It's probably not often that they are mentioned in the same breath, but both Hawaii and Vermont took steps this week towards using progressive tax increases to help close anticipated budget gaps. In the Aloha State, the Legislature approved a measure that, among other changes, would raise income tax rates for married couples with incomes over $300,000 (and for single people with incomes above $150,000). Governor Linda Lingle has already threatened a veto, but the Legislature may have the votes needed for an override.
The road ahead is a little less certain in the Green Mountain State. The House earlier this month passed legislation to raise additional revenue and the Senate is on the verge of doing so, but substantial differences will have to be resolved before any bill reaches the Governor's desk. The centerpiece of the House's approach is a temporary income tax surcharge that would last three years and that would raise rates by one-tenth of a percentage point for lower-income Vermonters and by one-half a percentage point for upper-income residents. Conversely, the Senate seeks to reduce income tax rates and to generate revenue for the state budget by boosting alcohol and tobacco taxes.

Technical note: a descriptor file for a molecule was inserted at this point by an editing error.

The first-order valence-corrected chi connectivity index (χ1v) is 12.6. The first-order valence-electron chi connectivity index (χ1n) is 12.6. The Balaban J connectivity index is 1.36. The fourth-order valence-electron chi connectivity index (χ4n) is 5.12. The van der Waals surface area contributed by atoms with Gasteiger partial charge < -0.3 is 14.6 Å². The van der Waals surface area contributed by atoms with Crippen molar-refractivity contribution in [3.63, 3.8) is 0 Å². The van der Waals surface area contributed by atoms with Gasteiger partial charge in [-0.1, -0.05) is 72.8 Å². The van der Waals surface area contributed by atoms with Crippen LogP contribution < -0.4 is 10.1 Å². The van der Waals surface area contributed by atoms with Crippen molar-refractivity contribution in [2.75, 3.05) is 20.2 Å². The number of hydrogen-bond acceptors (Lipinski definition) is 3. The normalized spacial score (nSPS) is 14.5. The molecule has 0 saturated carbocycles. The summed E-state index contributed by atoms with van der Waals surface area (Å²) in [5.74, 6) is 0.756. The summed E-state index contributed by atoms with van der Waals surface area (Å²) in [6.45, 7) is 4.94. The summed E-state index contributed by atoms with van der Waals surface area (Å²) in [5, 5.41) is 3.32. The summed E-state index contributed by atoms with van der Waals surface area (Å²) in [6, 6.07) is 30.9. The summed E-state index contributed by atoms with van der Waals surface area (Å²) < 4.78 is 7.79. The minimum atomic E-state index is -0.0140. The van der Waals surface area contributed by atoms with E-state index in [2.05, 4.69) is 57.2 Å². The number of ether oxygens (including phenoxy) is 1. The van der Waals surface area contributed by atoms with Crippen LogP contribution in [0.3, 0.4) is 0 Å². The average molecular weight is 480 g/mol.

Hawaii and Vermont do share at least one thing in common -- a major flaw in their tax codes in the form of preferences for capital gains income. To date, Hawaii legislators have chosen to leave this flaw in place. Vermont's Senators would pare it back, but use the revenue resulting from such an improvement to reduce income tax rates, particularly for upper income taxpayers. Yet, as recent columns in the Honolulu Star Bulletin and Burlington Free Press observe, both states could improve tax fairness and their fiscal outlooks by repealing those preferences and devoting the funds directly towards deficit reduction rather than further tax cuts. For more on state tax preferences for capital gains income, see this report from ITEP.